Adaptive and maladaptive work motivation among teachers.
I am very interested in how and what keeps teachers motivated. It is an important issue concerning education. I have concerns regarding teacher attrition and how the education system may not be able to retain its best and most experienced teachers. This can occur for a number of reasons and I have a hunch that motivation, or more specifically, quality of motivation, is a key factor. Although this post is not directly aimed at music education, it is something that should resonate with all teachers and serve as a basis for further dialogue and reflection about our own motivation.
The key question is are we motivated by the opportunity or by fear of failure? Our own motivation can effect the quality of our work.
Research has demonstrated that motivated teachers are effective teachers (Richardson & Watt, 2010), however, understanding the underlying mechanisms as to how and why certain teachers can be more motivated than others, is less understood. Burgeoning research has uncovered motivational profiles of teachers for autonomous and controlled motivation (Gagné, et al., 2010).
Types of motivation
I have discussed previously, the differences between autonomous and controlled forms of motivation. Autonomous motivation (Ryan & Deci, 2000) is a positive, intrinsic form of motivation. Controlled motivation (Deci & Ryan, 2000) is a poor quality or maladaptive form of motivation which can have detrimental psychological consequences in the most serious cases.
Motivation, however, is a multidimensional construct (Deci, Koestner, & Ryan, 2012; Richardson, Karabenick, & Watt, 2014). Several motivational constructs (self-efficacy, mastery orientation) can influence the entirety of one’s motivational profile. This is the area least understood in teacher motivation.
Collie and Martin (2017) have conducted research in a multidimensional model of teacher motivation by examining adaptive (self-efficacy, value, mastery) and maladaptive (anxiety, uncertain control, performance avoidance) factors. Analysis found five profiles of teacher motivation that differed in how these factors aligned. Furthermore, the research found significant differences for well-being outcomes across these profiles.
Healthy motivational profiles of teachers
Two motivational profiles were found to be have characteristics of healthy motivation. These were the success approach and the success seeking profiles. These profiles made up two-fifths of the of the sample (40%). The three remaining profiles were less healthy with an amotivated profile (22%). Failure fearing and failure accepting made up the remaining 38%.
It is interesting that some teachers go about their work in order to avoid failure. This could be avoiding failure in the classroom, such as classroom management of students, or failure as a department head to run a buoyant and successful faculty. How difficult must it be for a teacher to work in a way in which they fuel themselves on anxiety, worry and concern. This is why maladaptive motivational profiles can lead to serious negative effects on overall psychological health over the long-term.
Concerning research findings
Amotivated teachers, on the other hand, seemed to have neither an investment in success or failure. No success-approach or failure-avoidance. Concerning was that this group of amotivated and avoidant motivational profiles was a large group — 60% of the overall sample. Over half of the sample (N=519) of Australian teachers displayed a maladaptive motivational profile. Furthermore, maladaptive motivation is often associated with burnout (Maslach, Jackson, & Leiter, 1996; Skaalvik & Skaalvik, 2007). Given the links of teacher motivation to student outcomes (Roth, et al., 2007), teacher motivation is a serious concern.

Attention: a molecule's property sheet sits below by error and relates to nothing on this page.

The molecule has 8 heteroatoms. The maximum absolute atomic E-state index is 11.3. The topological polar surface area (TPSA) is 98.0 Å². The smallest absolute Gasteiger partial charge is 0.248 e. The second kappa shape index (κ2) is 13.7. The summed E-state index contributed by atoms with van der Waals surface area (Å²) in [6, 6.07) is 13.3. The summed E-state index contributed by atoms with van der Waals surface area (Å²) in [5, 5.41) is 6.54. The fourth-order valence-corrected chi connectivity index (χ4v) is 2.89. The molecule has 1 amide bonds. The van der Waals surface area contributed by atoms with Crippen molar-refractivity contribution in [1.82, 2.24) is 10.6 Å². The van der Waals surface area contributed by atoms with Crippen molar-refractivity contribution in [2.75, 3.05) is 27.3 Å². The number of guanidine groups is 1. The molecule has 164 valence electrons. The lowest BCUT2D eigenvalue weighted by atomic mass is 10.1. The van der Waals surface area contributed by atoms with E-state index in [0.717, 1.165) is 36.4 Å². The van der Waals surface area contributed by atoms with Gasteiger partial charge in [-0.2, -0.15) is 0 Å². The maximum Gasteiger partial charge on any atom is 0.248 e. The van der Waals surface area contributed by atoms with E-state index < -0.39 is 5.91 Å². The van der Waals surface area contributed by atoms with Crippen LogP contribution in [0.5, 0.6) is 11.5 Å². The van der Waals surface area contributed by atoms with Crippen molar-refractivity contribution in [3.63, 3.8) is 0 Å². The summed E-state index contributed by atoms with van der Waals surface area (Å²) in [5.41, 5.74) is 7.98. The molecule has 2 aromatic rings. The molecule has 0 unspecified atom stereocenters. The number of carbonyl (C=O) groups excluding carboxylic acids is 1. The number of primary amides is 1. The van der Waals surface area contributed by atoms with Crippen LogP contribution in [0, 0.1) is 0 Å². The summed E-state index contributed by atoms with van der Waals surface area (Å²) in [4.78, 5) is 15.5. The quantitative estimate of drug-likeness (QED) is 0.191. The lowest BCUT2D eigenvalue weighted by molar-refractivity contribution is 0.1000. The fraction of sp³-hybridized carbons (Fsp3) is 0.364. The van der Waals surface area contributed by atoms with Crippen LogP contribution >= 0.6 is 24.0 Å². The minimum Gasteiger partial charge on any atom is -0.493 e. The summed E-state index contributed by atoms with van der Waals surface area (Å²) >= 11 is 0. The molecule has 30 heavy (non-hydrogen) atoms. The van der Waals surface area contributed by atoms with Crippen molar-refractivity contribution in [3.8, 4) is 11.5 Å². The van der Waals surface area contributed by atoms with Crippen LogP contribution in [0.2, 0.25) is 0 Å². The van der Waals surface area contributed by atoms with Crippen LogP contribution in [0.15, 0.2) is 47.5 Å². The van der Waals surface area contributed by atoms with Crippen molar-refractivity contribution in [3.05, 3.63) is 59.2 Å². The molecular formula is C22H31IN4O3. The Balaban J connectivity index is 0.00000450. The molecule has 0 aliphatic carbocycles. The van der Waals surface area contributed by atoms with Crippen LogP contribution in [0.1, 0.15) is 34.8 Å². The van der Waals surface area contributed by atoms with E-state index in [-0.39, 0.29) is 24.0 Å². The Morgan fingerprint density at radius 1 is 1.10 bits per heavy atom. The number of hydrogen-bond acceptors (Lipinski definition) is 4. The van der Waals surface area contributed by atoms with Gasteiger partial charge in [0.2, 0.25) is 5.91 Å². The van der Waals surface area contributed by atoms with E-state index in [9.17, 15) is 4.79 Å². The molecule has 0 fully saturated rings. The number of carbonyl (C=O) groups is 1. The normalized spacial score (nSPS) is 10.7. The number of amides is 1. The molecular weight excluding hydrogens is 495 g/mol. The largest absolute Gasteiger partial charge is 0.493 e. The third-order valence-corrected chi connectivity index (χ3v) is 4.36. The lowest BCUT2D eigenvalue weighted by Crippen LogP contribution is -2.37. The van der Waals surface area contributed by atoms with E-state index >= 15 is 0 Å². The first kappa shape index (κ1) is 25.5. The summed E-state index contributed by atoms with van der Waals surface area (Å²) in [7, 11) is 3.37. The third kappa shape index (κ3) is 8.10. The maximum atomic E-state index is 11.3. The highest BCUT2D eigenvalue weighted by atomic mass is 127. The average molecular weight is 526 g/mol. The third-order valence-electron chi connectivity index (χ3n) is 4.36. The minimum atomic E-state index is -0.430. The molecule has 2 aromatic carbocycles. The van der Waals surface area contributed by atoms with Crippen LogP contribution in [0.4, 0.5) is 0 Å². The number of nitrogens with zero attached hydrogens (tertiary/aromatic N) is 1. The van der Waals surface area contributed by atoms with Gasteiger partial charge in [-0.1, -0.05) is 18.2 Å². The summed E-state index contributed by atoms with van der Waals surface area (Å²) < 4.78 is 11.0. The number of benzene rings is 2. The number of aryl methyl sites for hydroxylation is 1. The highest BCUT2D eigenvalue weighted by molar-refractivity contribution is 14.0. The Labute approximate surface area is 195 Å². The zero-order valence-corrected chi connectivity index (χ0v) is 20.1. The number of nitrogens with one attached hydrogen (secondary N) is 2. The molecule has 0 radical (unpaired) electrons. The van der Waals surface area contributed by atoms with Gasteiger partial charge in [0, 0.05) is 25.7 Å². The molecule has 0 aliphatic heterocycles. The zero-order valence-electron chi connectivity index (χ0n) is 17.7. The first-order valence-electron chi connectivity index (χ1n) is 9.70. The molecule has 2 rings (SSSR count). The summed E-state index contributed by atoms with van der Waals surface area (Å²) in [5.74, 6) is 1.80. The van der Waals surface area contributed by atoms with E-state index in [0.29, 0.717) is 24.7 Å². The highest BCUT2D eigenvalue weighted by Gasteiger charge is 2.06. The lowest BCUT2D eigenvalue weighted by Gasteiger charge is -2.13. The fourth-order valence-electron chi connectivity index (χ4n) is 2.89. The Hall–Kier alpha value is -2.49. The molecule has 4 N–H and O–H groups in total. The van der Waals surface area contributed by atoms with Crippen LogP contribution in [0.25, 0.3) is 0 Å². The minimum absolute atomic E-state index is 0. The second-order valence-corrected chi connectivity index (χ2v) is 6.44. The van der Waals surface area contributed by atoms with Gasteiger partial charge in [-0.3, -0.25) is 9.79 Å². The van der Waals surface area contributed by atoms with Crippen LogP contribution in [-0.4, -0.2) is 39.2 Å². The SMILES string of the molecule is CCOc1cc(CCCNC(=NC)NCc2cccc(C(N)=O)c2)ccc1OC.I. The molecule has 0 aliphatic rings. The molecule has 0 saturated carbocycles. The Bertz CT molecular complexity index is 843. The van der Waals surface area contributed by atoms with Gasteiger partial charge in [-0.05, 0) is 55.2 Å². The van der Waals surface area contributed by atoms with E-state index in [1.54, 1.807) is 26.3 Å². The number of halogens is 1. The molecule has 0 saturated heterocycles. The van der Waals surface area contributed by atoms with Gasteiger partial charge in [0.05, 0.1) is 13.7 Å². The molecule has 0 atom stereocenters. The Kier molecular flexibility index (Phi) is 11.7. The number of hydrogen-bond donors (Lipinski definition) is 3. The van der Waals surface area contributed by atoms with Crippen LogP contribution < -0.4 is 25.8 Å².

Collie, R. J., & Martin, A. J. (2017). Adaptive and maladaptive work-related motivation among teachers: A person-centered examination and links with well-being. Teaching and Teacher Education, 64, 199-210.
Deci, E. L., Koestner, R., & Ryan, R. M. (2012). Extrinsic rewards and intrinsic motivation in education: reconsidered once again. Review of Educational Research, 71(1), 1-27.
Deci, E. L., & Ryan, R. M. (2000). The “what” and “why” of goal pursuits: Human needs and the self-determination of behaviour. Psychological Inquiry, 11(4), 227-268.
Gagné, M., Forest, J., Gilbert, M.-H., Aube, C., Morin, E., & Malorni, A. (2010). The motivation at work scale: Validation evidence in two languages. Educational and psychological measurement, 70(4), 628-646.
Maslach, C., Jackson, S. E., & Leiter, M. P. (1996). The Maslach Burnout Inventory (3rd ed). Palo Alto, CA: Consulting Psychology Press.
Richardson, P. W., Karabenick, S. A., & Watt, H. M. G. (Eds.). (2014). Teacher Motivation: Theory and practice. New York: Routledge.
Richardson, P. W., & Watt, H. M. G. (2010). Current and future directions in teacher motivation research. 16, 139-173.
Roth, G., Assor, A., Kanat-Maymon, Y., & Kaplan, H. (2007). Autonomous motivation for teaching: How self-determined teaching may lead to self-determined learning. Journal of Educational Psychology, 99(4), 761-774.
Ryan, R. M., & Deci, E. L. (2000). When rewards compete with nature: The undermining of intrinsic motivation and self-regulation. In C. Sansone & J. M. Harackiewicz (Eds.), Intrinsic and extrinsic motivation: The search for motivation and optimal performance (pp. 14-54). San Diego: Academic Press.
Skaalvik, E. M., & Skaalvik, S. (2007). Dimensions of teacher self-efficacy and relations with strain factors, perceived collective teacher efficacy, and teacher burnout. Journal of Educational Psychology, 99(3), 611-625.